Hearing held prior to sentencing adult or disposition juvenile A hearing must take place prior to sentencing. However, the new law is unclear whether the hearing should take place before the plea. It is important for defense counsel to have this hearing prior to the plea so the defendant can make an intelligent and voluntary decision whether to plead guilty or go to trial. This may be an issue of conflict because prosecutors may argue that this is akin to a mini-trial and should not precede a trial.
However, defense should argue that SOR is a direct consequence of a conviction and a client cannot make an informed decision on whether to plead guilty or go to trial if they do not know if the conviction will require SOR. Defendant has burden of proof by preponderance of evidence 3. Rules of evidence, except Rape Shield Act, shall not apply to these hearing 4.
Victim does not have to attend hearing and may submit letter the court can use to determine consent It is important for defense counsel to hold preliminary examinations in the above four types of cases in order to cross exam the complaining witness about consent. This may be the only opportunity to do so.
These hearings only apply to the 4 offenses listed above not CSC 2 or 4 Cannot file second petition if previous petition was denied after a hearing A petition shall not be filed under this section if a previous petition was filed under this section and was denied by the court after a hearing.
It is extremely important that the attorney and client realize this is a one time shot. Much preparation and work must be placed into a petition. Investigate and prepare all petitions. Indecent Exposure and Disorder Person Removed as Listed Offenses If an individual was registered under this act before July 1, for an offense that required registration but for which registration is no longer required on or after July 1, , they can petition for removal from SOR.
These offenses required three convictions to trigger registration. Offenses that were previously required to register but required anymore are: Indecent Exposure; MCL Much of the new information will go on the private law enforcement database but some information will go on the public registry.
This almost guarantees that registrants will be unemployable. Internet searches such as Google will make it easy for anybody to type in an address to find who it belongs to. Employers will be very hesitant to hire a registered offender because of social pressure and backlash. Legal name, aliases, nicknames, ethnic or tribal names, or other names by which the individual is or has been known.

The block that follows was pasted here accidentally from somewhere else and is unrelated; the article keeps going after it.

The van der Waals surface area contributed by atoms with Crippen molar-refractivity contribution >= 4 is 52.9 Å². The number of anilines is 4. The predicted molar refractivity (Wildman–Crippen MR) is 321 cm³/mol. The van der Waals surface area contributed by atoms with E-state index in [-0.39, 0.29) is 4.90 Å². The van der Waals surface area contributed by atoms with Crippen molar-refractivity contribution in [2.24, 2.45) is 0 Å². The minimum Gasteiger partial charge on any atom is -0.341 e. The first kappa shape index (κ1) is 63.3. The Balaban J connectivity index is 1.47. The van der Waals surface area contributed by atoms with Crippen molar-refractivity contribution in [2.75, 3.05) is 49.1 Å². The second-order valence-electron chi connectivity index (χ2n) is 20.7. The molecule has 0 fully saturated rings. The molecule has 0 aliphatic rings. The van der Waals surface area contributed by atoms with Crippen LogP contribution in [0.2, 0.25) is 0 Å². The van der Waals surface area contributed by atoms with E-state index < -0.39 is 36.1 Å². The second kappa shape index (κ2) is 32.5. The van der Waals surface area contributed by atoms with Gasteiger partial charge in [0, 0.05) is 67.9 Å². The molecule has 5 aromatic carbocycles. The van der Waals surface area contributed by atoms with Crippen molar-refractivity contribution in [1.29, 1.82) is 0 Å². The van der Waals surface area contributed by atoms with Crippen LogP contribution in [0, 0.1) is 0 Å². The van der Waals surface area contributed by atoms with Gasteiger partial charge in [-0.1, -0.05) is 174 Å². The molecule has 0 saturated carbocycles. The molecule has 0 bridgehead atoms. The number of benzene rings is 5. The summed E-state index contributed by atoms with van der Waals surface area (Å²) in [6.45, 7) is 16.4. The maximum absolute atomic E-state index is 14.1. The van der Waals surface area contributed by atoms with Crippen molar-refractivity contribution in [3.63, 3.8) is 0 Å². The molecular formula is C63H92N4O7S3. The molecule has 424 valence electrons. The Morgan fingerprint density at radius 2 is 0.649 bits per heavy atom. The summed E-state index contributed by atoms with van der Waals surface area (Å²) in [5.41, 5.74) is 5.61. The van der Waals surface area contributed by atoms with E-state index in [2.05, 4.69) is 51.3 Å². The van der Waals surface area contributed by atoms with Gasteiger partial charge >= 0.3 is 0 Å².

Date of birth Address where the individual resides or will reside. If they do not have a residential address they shall provide the location or area used or to be used in lieu of a residence or, if they are homeless the city, village or township where they spend or will spend the majority of their time.
Includes contractor and any individual who has agreed to hire or contract with the registrant for their services. Must include the address or location of employment if different from the address of the employer. If individual lacks a fixed employment location… the general areas where the individual works and the normal travel routes taken in the course of their employment. Address of any school being attended or any school the individual has been accepted to and plans to attend.
This includes public or private post-secondary school or school of higher education, including a trade school. This does not apply to an individual whose enrollment and participation at an institution of higher education is solely through mail or the internet.
Address of any school of higher education where an individual works or volunteers. License plate number or registration number, and description of any motor vehicle, aircraft, or vessel owned or regularly operated by the individual Brief summary of convictions for listed offenses regardless of when they occurred Complete physical description.
Text of the law that defines the offense for which individual is registered. Registration status compliant, non-compliant or absconder. Name and address of any place of temporary lodging used or to be used, during any period the individual is away or is expected to be away from their residence, for more than 7 days.
Must include the dates the lodging is used or will be used. Name of any school of higher education where an individual works or volunteers. All telephone numbers registered to the individual or routinely used by the individual.